“The MIT Libraries have just signed a contract with Springer that allows for use of their ejournals and ebooks in MITx courses. This is the first such arrangement with a journal publisher, and Springer is one of the largest journal publishers in the world. The agreement allows for use of 15 book chapters per calendar year (copyrighted 2005 to present) and 15 journal articles per calendar year (copyrighted 1997 to present). Use is via special links that allow for access to all registered course participants, for educational, personal, scientific, or research purposes.” (via MIT)
“The following email was sent today to the MIT community by Provost Martin Schmidt.
To the members of the MIT community: I am writing to let you know that I have asked Chris Bourg, the Director of MIT Libraries, to lead an Ad Hoc Task Force on the Future of Libraries, composed of faculty, staff and students from across the Institute. Because the MIT Libraries play a pivotal role in how scholarly information is communicated among faculty, students and researchers, the future of our educational and research programs depends heavily on services that the Libraries provide.” (via MIT)
“Chris Bourg has been named as the new director of the MIT Libraries, effective in February. Provost Martin Schmidt announced her appointment today in an email to the MIT community. Bourg comes to MIT from Stanford University, where she is currently associate university librarian for public services. At Stanford, Bourg oversees the largest division of the Stanford University Libraries, with six branches and a collection of more than 4 million volumes.” (via MIT)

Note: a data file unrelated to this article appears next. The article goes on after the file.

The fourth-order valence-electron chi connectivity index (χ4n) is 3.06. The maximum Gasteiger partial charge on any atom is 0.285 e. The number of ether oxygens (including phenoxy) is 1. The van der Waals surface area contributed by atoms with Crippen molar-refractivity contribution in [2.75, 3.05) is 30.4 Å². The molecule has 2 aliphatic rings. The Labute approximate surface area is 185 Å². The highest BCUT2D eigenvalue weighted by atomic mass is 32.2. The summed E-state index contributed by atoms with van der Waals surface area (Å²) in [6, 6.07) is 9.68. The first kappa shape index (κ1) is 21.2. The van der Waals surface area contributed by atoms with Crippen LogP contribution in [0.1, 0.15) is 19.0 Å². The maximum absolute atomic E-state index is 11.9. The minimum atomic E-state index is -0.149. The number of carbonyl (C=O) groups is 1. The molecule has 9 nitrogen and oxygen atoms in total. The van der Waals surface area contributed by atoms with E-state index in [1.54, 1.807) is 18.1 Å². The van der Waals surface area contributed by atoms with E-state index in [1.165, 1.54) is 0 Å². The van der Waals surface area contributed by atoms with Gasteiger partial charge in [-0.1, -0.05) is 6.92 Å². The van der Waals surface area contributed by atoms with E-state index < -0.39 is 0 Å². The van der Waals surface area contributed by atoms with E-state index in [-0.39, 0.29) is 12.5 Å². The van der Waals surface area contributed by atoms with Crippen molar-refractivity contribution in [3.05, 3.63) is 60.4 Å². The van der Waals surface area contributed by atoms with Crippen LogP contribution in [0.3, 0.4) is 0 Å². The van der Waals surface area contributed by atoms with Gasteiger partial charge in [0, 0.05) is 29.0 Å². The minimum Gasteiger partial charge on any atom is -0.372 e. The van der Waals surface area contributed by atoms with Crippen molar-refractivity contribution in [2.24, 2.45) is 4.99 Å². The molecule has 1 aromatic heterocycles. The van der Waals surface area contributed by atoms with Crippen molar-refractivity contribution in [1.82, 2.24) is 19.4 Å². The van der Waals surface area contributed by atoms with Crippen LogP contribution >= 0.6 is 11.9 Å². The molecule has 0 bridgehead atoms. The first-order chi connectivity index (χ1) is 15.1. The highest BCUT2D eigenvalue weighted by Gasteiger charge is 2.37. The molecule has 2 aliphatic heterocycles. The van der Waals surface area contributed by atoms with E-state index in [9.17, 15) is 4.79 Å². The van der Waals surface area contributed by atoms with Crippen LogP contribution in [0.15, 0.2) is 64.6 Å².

“The MIT Libraries have signed an agreement with Elsevier, the largest publisher of journal articles in the world, to allow members of the MIT community to text-mine scholarly articles subscribed to through Elsevier’s ScienceDirect service. Typically, licensed access to journals like Elsevier’s does not permit systematic searching or downloading, and excludes the use of software agents, robots, or scripts. This has been a disappointment to many researchers, who wish to take advantage of automated tools to carry out new forms of research, speed up the research process, and enhance discovery and innovation.” (via MIT Libraries)
“In the four years since the MIT Faculty adopted their Open Access Policy, the collection housing their open access articles has shown steady growth, and recently topped 10,000 papers. These papers are not simply stored and counted, however. They are read by grateful readers from all around the world. The stories are as varied as they are moving and compelling: the fifth grader acquiring a new insight about planet composition; the high school debater preparing for a competition; the faculty member in the Baltic trying to get quality information to students; the business person working on clean energy; the reader in India frustrated by paywalls.” (via MIT Libraries News)